But, and here's the caveat: travel speed needs to be far greater than that of gas welding steel to achieve the desired results. I've never timed my welds, but I'd say travel speed in the region of 3x steel is required.

Torch angle is another critical factor - forget what the book may teach because for aluminium you really need to lean more to approximately 45 degrees. This aids forward flow when moving at the pace aluminium requires. A steel Type torch angle will promote burn through.

When one becomes proficient at gas welding aluminium, then it's time to start oscillating the torch in little circles. This promotes a slightly wider, more even fusion when not adding rod on body panels and reduces the "divets" that sometimes accompany gas welds as in the pictures above.

The process described above is the traditional British method taught to us at Lynx Engineering in the 1980s. We used to make complete aluminium bodies for 1950s race cars (mainly Jaguar D and C Type etc). We had the benefit of semi-retired artisans that had worked for Rolls Royce, Aston Martin and of course during WW2 they were making Spits, Hurricanes and Lancs etc., so they had a wealth of experience, which they duly passed on.

I'm in no way suggesting this is the only way as there are other methods, but from all I've learned over the years it is the only way I approach gas welding aluminium. It is pretty much a "lost art", with very little being taught correctly today, so info covering what I describe above may not be found in a book or might be contrary to writings. However, this is what the old timers at Lynx did, and it was born from their lifetimes' experiences.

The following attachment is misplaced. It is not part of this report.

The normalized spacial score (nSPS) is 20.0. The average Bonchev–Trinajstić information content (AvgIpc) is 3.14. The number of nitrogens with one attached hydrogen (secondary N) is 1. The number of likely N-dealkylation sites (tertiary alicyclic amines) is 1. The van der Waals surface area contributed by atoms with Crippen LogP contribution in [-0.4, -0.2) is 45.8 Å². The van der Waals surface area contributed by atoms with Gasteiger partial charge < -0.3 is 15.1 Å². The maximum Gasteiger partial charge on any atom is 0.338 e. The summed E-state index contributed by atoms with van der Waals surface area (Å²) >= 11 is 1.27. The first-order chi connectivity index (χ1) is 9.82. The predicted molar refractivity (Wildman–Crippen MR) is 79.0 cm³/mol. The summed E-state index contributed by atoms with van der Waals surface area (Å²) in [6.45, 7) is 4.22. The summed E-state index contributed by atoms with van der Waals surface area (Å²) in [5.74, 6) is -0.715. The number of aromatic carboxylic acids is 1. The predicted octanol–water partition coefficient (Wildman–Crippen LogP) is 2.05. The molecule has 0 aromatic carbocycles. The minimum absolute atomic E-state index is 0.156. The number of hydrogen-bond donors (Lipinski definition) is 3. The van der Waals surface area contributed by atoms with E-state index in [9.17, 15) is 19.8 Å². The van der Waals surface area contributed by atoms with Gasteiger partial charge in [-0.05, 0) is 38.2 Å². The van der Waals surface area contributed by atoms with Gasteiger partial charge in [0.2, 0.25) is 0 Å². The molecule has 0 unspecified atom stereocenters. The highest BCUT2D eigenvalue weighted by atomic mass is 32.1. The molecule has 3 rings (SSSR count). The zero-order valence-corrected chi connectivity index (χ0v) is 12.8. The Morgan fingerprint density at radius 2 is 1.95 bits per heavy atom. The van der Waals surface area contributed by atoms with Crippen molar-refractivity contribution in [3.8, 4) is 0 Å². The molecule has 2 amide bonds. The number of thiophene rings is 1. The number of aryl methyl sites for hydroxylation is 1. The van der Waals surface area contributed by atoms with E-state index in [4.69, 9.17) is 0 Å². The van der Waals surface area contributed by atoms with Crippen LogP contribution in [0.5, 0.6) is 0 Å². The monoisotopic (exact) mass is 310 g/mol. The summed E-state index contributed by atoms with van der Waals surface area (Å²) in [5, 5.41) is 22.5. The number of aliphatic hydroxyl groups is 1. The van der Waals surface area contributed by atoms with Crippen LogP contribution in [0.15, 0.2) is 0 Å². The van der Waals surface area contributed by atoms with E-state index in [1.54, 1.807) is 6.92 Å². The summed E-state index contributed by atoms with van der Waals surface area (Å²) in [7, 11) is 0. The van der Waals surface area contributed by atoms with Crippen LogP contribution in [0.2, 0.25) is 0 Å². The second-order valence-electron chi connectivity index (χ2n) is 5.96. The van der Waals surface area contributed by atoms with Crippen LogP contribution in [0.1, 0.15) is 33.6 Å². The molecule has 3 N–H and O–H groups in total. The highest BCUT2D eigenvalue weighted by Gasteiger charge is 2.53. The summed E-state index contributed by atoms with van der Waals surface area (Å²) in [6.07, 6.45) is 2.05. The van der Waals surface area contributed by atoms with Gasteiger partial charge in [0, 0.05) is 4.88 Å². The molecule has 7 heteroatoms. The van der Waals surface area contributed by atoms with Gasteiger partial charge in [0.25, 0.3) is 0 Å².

This is very valuable information, thanks for posting
__________________
Onorius
Reply With Quote
  #10  
Old 01-04-2019, 10:10 AM
Stretch Stretch is offline
MetalShaper of the Month Aug 2016, Feb 2017, Sept 2018
 
Join Date: Dec 2014
Location: Cornwall, England
Posts: 424
Default

Onorius - you are welcome!

The method Peter describes of one person holding the panel moving it up and down whilst the other welds is very accurate also! At Lynx I would sometimes do the holding and tweeking up and down whilst Frank Knight would weld from start to finish without a single tack! He could also weld two large aluminium panels together without a single tack by himself!!! He was and is the only person to date I've ever seen do this in my 35 years of working in classic car restoration. Miss you Frank! R.i.P. old buddy.

Matt
__________________
Matt
www.air-Kraft.com
Reply With Quote
Reply

Thread Tools Search this Thread
Search this Thread:

Advanced Search
Display Modes

Posting Rules
You may not post new threads
You may not post replies
You may not post attachments
You may not edit your posts

BB code is On
Smilies are On
[IMG] code is On
HTML code is On

Forum Jump

All times are GMT -5. The time now is 10:17 AM.

Powered by vBulletin® Version 3.8.6
Copyright ©2000 - 2019, Jelsoft Enterprises Ltd.